• Corporate action processing
    • How does adding intermediation help?
      • Not a problem for bearer securities?
    • Information, deadlines, processes, efficiency…
  • “Re-shaping” debate
    • To what extent can T2S deliver end-to-end cost savings?
    • How to integrate existing services?
    • How to develop new services?

FeasibilityCan CSDs decommission systems? (1)

  • ECSDA paper sent to ECB
    • Request that it be made an agenda item for the AG
  • Major feature of the T2S proposal is the proposition that 13 settlement systems can be decommissioned and replaced by one, generating big cost savings
  • CSDs’ ability to decommission systems is not a matter of policy preference; it is:
    • Dictated by functional, operational and legal considerations
    • Strongly influenced by service level considerations
  • If CSDs cannot decommission systems, the costs of T2S would come on top of existing industry costs

FeasibilityCan CSDs decommission systems? (2)

  • T2S proposal envisages T2S providing end-of-day securities balances to CSDs (e.g. for corporate action processing)
    • Conclusion: CSDs cannot decommission account structures architecture/databases
  • T2S proposal envisages T2S databases only holding data required for settlement purposes
    • Conclusion: CSDs must maintain other databases with full data
  • T2S proposal envisages input & matching taking place in CSDs
    • Conclusion: CSDs cannot decommission lifecycle management systems
  • T2S will cover euro central bank money settlement only:
    • Conclusion: multicurrency CSDs and/or CSDs settling in commercial bank money cannot decommission any systems at all

Legal issues and governance

  • Key legal issues to be addressed
    • How is governing law established?
    • How is settlement finality established?
    • What will be the liability framework?
    • What will be the contractual arrangements (eg changes management)?
  • Governance
    • Respective roles of CSDs and users


  • What’s new in the life of ECSDA
  • The Code of Conduct
  • Target2 Securities
  • The Giovannini barriers
  • Update of the ECSDA cross-border model
  • Issuer services
  • Regulation of ESCB / CESR
  • Conclusion

The Giovannini Report: barriers

to a single European Market

  • January 2001:

The Giovannini Group released a first Report on Clearing and Settlement system in Europe, identifying 15 barriers to the implementation of a single, efficient European Market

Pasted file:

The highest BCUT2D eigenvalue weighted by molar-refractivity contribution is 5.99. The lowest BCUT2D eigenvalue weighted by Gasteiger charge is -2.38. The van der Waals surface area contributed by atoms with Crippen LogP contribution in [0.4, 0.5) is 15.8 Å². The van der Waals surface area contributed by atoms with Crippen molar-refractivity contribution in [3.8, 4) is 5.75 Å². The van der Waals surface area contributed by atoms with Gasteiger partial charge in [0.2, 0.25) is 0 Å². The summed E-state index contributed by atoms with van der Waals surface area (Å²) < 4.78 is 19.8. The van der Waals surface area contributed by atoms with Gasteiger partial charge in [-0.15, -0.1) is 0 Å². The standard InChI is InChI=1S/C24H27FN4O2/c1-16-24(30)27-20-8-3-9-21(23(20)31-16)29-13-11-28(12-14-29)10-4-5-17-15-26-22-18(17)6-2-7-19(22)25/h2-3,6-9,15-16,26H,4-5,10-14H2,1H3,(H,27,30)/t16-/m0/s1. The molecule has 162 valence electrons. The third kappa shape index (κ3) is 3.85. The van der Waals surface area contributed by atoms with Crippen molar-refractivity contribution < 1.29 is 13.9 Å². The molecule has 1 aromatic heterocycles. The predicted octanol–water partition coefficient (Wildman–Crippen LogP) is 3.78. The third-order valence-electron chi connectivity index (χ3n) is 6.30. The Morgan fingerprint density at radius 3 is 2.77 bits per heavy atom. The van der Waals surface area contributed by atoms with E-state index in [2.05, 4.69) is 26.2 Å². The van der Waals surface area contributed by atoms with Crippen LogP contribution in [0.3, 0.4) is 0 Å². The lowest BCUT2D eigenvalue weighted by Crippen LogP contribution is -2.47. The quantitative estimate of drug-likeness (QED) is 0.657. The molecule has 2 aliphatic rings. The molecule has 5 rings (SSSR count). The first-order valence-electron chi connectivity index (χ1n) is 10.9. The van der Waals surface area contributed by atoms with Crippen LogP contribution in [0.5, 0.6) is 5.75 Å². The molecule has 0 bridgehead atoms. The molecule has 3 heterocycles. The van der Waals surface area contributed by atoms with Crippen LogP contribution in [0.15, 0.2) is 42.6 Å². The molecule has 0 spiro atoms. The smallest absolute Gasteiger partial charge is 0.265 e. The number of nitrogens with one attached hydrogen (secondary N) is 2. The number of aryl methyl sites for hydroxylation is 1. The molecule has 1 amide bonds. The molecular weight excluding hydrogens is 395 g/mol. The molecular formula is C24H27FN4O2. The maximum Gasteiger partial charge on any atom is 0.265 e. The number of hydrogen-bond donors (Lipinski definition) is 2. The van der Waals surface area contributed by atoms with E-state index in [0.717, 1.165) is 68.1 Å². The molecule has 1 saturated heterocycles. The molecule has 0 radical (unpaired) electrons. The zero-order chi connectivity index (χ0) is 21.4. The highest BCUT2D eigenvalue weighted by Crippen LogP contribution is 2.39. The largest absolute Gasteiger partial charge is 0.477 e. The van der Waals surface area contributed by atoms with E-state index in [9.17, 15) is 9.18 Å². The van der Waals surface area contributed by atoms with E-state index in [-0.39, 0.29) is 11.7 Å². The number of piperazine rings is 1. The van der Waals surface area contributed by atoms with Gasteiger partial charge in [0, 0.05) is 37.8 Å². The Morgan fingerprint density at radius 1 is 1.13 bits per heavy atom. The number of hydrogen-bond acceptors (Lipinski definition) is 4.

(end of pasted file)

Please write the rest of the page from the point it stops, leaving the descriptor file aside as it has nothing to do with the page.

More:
• April 2003:

The Giovannini Group released a second Report on Clearing and Settlement system in Europe, identifying the necessary actions to be taken for the removal of the 15 barriersmentioned in the first report

  • Conclusion:

The removal of the Barriers should be conducted by all the associations representing the Securities Industry in Europe, in cooperation with the Authorities involved, through the draft of technical standards, specific agreements, rules and regulations.


The role of ECSDA in the removal of the Barriers identified by the

second Giovannini Report(1)

The Giovannini Group gave the ECSDA a primary position in the process of the removal of the Barriers

Particularly, for the removal of Barriers concerning operating hours and intraday settlement finality, the Report states:

“Operating hours and settlement deadlines should be harmonised, using TARGET hours as the benchmark. ECSDA should take the lead in this initiative, in close cooperation with the ESCB. This barrier should be removed within a period of two years from the initiation of this project” (Barrier 7)

“ Intra-day settlement finality in all links between settlement systems within the EU should be guaranteed. ECSDA should coordinate necessary measures. These measures should be drawn up in close consultation with the ESCB/CESR joint working group. This barrier should be removed within a period of three months of removing Barriers 7 an 1” (Barriers 4)


ECSDA role in the removal of the Barriers identified by the second Giovannini Report(2):

For the removal of the Barrier 3 (Corporate action harmonisation), the Giovannini Group gave a mandate to ECSDA together with the credit sector’s associations.

“National Rules relating to corporate actions processing should be harmonised.

The local agent banks acting through the European Credit Sector Associations and together with ECSDA should coordinate private-sector proposals. National governments should co-ordinate their response via the relevant EU Council. This barrier should be removed within three months of removing Barriers 7 and 1”

ECSDA appointed the WG5 for the draft of market standards for the harmonisation of cross border settlement (4&7) and corporate actions procedures(3).


Barriers 4 & 7 – opening days, timetable and intra day settlement

finality : what has been done so far

  • April 2004:

The WG 5 published “the ECSDA response to the Giovannini Report”, a first set of 10 market standards for the harmonisation of opening days, timetable and intra day settlement finality for cross border transaction

  • April 2005 and April 2006: 2 update reports were released
  • Identify obstacles and barriers to the implementation of existing ECSDA standards (1-10);
  • Identify the effective market needs to overcome barriers to DVP cross border;
  • Monitor the effective implementation of existing ECSDA standards
  • ECSDA strengthened its cooperation with the European Primary Dealers Association (EPDA) in order to:

Barrier 3 – corporate action harmonisation: what has been done so far

June 2005: WG5 published “The ECSDA’s response to the Giovannini Report, Barrier 3, Corporate Action - Part 1 Mandatory Distributions”, a

First set of 16 market standards for the harmonisation of dividend payment procedures.

July 2006: “The ECSDA’s response to the Giovannini Report, Barrier 3, Corporate Action - Part 2 Claims” was published by WG5, with a second set of market standards for the harmonisation of market claim procedures.

In accordance with the mandate to speed up the harmonisation process, WG5 intensified talks and discussions with all the associations involved for the removal of Barriers 3: ESF/FBE/ECSA/EALIC.

The output of this joint work is the setting of 45 Market Standards on Mandatory Distribution enforced by all the associations.